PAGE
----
Table 1 Baseline Characteristics of Veterans with Non-specific Low Back Pain, by Groups Defined by Subsequent Exposure to Early Lumbar MRI

Table 2 summarizes unadjusted means and proportions of the outcome variables during the follow-up period. Compared with patients who did not receive an early scan, patients with an early MRI had more lumbar surgery (1.49% vs. 0.09%), were more likely to receive a prescription for opioids (36.7% vs. 28.5%), and had a higher pain score at follow-up (3.87 vs. 3.28) (p < 0.001). The unadjusted analysis found no difference in the mean quantity of prescription opioids used (1.61 thousand mg of morphine equivalents (MME) for those with an early scan vs. 1.60 for those without one, p = 0.51). Patients with an early MRI had greater costs for acute care during the initial exposure period ($2254 vs. $1100) and in the follow-up period ($7501 vs $5112). The costs of care related to back pain, care not related to back pain, inpatient services, and outpatient services were greater in the group that had an early scan. These differences were statistically significant (p < 0.001).

Table 2 Unadjusted Means of Outcomes and Cost in Veterans with Non-specific Low Back Pain, by Exposure to Early Lumber MRI

Table 3 presents CEM-weighted analyses with adjustment for baseline covariates. CEM weighting and covariate adjustment resulted in a small attenuation of the estimated association between early scans and outcomes. Using the adjusted log-binomial model, receipt of an early scan was associated with a higher risk of lumbar surgery (adjusted relative risk 12.7 [95% CI 10.3–15.5]). The adjusted absolute percentages were 1.48% among episodes with an early MRI vs. 0.12% for those without an early MRI. In the adjusted Poisson model, early MRI was also associated with a greater likelihood of receiving a prescription for opioids (adjusted relative risk 1.23 [95% CI 1.20–1.27]). Among those receiving an early MRI, the adjusted absolute percentage receiving prescription opioids in the follow-up period was 35.1%, compared with 28.6% in the comparison group. Results of the adjusted two-part models indicated that in the follow-up period, early MRI recipients received a greater mean quantity of prescription opioids (1.9 thousand MME (i.e., 5.9 MME/day) vs. 1.81 thousand (i.e., 5.6 MME/day) in the comparison group (p = 0.03)) and had a higher pain score (3.99 vs. 3.87 in the comparison group (p < 0.001)).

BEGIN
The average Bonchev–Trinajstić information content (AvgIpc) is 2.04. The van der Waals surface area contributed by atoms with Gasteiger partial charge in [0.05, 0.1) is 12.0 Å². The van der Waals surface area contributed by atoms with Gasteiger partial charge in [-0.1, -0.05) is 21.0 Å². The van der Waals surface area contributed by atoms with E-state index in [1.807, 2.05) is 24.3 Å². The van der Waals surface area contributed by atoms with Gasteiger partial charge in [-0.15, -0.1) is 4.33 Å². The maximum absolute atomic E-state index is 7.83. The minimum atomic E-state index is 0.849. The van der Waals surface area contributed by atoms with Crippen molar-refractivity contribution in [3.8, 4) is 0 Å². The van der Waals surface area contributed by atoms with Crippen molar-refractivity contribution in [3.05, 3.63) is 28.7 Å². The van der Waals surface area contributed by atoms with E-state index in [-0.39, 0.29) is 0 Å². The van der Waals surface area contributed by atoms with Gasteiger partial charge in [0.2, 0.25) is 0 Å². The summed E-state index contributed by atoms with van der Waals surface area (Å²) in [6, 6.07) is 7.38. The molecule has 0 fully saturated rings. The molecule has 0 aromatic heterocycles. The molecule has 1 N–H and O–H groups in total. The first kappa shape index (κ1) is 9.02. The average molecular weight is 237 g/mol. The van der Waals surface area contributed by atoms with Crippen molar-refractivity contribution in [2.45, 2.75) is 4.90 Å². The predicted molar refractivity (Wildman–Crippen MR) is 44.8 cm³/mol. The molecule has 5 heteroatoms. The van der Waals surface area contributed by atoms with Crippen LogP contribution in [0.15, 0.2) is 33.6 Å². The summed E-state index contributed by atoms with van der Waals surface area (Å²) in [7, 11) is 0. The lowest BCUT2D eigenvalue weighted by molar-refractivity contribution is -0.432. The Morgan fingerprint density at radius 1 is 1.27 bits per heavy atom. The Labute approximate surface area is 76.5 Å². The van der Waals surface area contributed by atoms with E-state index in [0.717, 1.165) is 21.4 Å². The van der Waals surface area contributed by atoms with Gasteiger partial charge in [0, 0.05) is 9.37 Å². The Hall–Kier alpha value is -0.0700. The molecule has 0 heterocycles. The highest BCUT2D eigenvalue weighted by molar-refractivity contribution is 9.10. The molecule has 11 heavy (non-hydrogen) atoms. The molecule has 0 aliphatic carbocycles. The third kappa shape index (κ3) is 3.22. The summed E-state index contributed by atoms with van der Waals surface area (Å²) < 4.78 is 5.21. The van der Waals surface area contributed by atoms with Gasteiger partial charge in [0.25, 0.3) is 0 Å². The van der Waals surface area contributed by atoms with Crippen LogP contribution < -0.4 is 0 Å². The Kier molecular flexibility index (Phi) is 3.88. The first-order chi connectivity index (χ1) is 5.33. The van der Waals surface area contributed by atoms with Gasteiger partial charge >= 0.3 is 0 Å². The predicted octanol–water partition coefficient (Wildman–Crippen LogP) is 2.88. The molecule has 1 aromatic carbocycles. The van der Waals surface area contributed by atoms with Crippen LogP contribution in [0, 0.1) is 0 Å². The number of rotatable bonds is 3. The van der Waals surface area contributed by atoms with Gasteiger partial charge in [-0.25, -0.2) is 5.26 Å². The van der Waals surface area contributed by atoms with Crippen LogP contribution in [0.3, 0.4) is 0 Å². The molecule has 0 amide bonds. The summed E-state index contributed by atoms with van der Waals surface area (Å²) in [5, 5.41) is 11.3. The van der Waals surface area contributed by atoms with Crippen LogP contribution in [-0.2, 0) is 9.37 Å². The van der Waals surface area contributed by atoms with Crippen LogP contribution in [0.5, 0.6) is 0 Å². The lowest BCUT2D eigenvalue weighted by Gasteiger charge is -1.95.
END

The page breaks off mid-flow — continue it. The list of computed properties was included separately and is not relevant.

Table 3 Propensity and Covariate Adjusted Means and Marginal Effects of Study Outcomes in Veterans with Non-specific Low Back Pain

The adjusted GLM regressions indicated that early scans were associated with higher costs in the follow-up period. The adjusted mean acute care cost of patients receiving an early MRI was $8082 compared with $5560 in patients not receiving an early MRI (p < 0.001), an absolute difference of $2522 (95% CI 2202–2841). This difference represented $1347 greater cost for back pain care (95% CI 1198–1497) and $1155 greater cost for other health services (95% CI 903–1407). The difference can also be represented as $938 greater cost of inpatient care (95% CI 649–1228) and $1635 additional cost for outpatient care (95% CI 1477–1793). The early MRI group incurred $1219 greater costs during the first 42 days of the episode, when the MRI was provided (95% CI 1125–1313).